Email and other forms of communication

  • Results from the study show that the use of work-related email is on the increase, with half of those in the research group reporting they use email for over an hour each day. However, people are spending just as much time talking to each other and the most common form of communication is still face to face.
  • Face to face interaction is still considered important for dealing with matters of a personal, sensitive or confidential nature.
  • The growth in the use of email has led to a decline in the use of some other forms of communication, especially letters and memos. But email has not reduced the need for meetings, or the amount of time people spend at them.

Some advantages of email

Survey respondents considered email offered a number of advantages as a form of workplace communication.

  • Ideal for a range of routine tasks:
    • sending and seeking information
    • scheduling meetings
    • giving feedback and instructions and making requests
  • Flexible and fast
  • Can reach many people at once
  • Doesn't depend on someone being in their office
  • People can attend to it at their own convenience

The potential for miscommunication using email

  • The lack of visual, auditory or physical cues can lead to miscommunication, and as people perceive email as being more like speech than writing there is a greater potential for communication breakdown.
  • Email is also seen as not being very suitable for conveying complex information or information that could be misinterpreted.
  • An email can send hidden messages:
    • The absence or presence of a greeting or close, or the type of greeting or closing used, conveys a message about the relationship between the sender and receiver.
    • The way in which an email message is written can also give cues as to the emotional state of the writer. For example, abbreviated sentences may give the receiver the feeling that the person on the other end is short-tempered and aggressive and in a professional context, misspellings may smack of a 'she'll be right' attitude.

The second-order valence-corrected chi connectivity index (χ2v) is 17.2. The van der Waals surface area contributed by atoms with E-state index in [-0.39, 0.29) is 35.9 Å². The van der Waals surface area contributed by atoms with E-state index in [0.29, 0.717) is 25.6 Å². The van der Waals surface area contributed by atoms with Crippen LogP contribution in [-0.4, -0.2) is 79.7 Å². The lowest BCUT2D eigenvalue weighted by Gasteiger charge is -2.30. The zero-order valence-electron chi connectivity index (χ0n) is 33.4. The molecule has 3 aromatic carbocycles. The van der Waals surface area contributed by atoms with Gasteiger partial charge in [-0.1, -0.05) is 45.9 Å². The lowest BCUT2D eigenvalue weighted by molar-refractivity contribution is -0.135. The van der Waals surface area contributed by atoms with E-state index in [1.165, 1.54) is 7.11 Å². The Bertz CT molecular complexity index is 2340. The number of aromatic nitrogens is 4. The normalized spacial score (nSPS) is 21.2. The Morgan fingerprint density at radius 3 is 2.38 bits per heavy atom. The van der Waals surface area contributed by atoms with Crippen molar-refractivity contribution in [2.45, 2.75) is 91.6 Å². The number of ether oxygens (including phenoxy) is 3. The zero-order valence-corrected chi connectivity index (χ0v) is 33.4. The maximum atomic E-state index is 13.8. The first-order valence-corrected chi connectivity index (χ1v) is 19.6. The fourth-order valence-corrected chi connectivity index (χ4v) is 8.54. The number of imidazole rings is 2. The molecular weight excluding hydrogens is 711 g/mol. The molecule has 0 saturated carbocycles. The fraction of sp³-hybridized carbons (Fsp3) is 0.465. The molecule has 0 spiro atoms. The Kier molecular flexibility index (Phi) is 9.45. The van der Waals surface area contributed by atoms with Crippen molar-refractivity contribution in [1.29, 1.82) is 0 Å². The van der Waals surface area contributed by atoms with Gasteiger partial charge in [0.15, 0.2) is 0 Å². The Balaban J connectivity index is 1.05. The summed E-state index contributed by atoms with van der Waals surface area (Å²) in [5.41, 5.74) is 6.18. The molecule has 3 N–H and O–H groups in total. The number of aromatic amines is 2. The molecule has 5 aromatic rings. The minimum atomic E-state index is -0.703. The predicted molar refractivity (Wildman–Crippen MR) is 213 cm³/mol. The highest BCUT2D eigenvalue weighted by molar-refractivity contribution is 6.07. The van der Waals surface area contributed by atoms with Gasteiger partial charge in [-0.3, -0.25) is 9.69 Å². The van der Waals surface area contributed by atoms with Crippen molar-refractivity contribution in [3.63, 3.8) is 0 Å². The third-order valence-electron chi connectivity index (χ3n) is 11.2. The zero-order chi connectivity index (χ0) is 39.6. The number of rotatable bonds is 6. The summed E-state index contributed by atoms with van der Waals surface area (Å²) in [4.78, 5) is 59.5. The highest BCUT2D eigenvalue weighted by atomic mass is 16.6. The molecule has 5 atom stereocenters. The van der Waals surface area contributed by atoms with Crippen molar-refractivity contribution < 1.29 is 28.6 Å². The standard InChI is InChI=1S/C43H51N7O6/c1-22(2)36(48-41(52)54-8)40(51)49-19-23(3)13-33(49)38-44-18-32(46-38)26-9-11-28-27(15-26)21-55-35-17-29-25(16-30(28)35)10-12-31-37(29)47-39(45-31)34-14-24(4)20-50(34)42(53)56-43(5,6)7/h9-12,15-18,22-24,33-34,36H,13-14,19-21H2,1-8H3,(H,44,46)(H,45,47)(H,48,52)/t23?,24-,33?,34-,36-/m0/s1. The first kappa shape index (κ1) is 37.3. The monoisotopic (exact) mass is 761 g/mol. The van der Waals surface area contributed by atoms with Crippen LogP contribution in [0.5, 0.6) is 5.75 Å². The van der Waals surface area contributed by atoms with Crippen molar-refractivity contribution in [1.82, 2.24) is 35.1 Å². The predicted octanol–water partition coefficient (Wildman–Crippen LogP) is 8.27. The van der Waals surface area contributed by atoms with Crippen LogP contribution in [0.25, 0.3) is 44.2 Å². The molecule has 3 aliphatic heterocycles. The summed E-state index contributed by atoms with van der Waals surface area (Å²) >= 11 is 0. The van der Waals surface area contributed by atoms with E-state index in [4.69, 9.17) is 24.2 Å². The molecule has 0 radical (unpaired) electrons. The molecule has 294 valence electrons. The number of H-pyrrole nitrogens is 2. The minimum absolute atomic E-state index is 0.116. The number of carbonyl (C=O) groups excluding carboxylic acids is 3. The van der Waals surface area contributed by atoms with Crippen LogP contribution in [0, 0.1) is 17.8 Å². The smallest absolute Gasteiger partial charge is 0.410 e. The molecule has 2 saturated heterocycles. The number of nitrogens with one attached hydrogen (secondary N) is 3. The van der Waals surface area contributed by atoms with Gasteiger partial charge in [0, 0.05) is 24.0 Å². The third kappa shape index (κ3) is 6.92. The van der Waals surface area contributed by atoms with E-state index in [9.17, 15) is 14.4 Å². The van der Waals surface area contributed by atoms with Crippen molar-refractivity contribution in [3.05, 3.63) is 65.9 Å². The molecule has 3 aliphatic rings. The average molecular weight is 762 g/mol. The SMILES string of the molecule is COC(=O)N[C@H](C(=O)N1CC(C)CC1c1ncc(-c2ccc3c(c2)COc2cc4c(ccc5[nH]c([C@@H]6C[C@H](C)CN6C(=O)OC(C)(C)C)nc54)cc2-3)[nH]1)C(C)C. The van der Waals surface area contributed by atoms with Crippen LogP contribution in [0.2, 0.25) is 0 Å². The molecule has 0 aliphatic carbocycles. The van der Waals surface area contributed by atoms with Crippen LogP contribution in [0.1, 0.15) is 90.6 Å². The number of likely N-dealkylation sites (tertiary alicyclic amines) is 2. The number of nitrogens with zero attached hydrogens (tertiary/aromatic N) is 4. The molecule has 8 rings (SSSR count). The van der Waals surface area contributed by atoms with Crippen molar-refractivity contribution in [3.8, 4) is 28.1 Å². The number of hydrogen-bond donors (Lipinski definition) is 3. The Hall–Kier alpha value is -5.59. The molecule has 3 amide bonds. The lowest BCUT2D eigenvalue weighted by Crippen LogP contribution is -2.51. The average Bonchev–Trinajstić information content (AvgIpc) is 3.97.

• Meaning can be lost when emails are:
    • too brief or abbreviated
    • too longwinded
  • Miscommunication can happen when the sender makes incorrect or inappropriate assumptions, i.e. when the email refers to previous email history that has not been forwarded on or to a conversation that has not been directly referred to.

Characteristics of good email messages

Survey respondents preferred email messages with the following features:

  • A subject line which clearly defines the topic. It is important for the recipient to know if they need to read the message and how urgent it is unless it is part of an on-going dialogue. This provides a personal touch and can help to establish a positive tone in an email.
  • Message content that is:
    • Concise and to the point. Messages that are longer than half a page may be better sent as attachments as long emails are difficult to read.
    • Clear, coherent, unambiguous, and accurate.
    • Courteous and avoids the use of unnecessary capital letters, exclamation marks, underlining and the colour red. These can convey anger.
    • Sparing in its use of emoticons or smiley faces, as many people don't like these.
    • Work-related and relevant to the recipient.
  • Other suggestions included:
    • Avoid sending email to someone sitting physically close. In general, people do not appreciate being sent an email by someone who could easily pass on that message in person.
    • Don't forward non-related work messages, as these can be time consuming and annoying for the receiver.
    • Reply promptly in acknowledgement.
    • Exercise discretion because email is a written record and a public medium.


Please see our list of publications on Email in the Bibliographies section.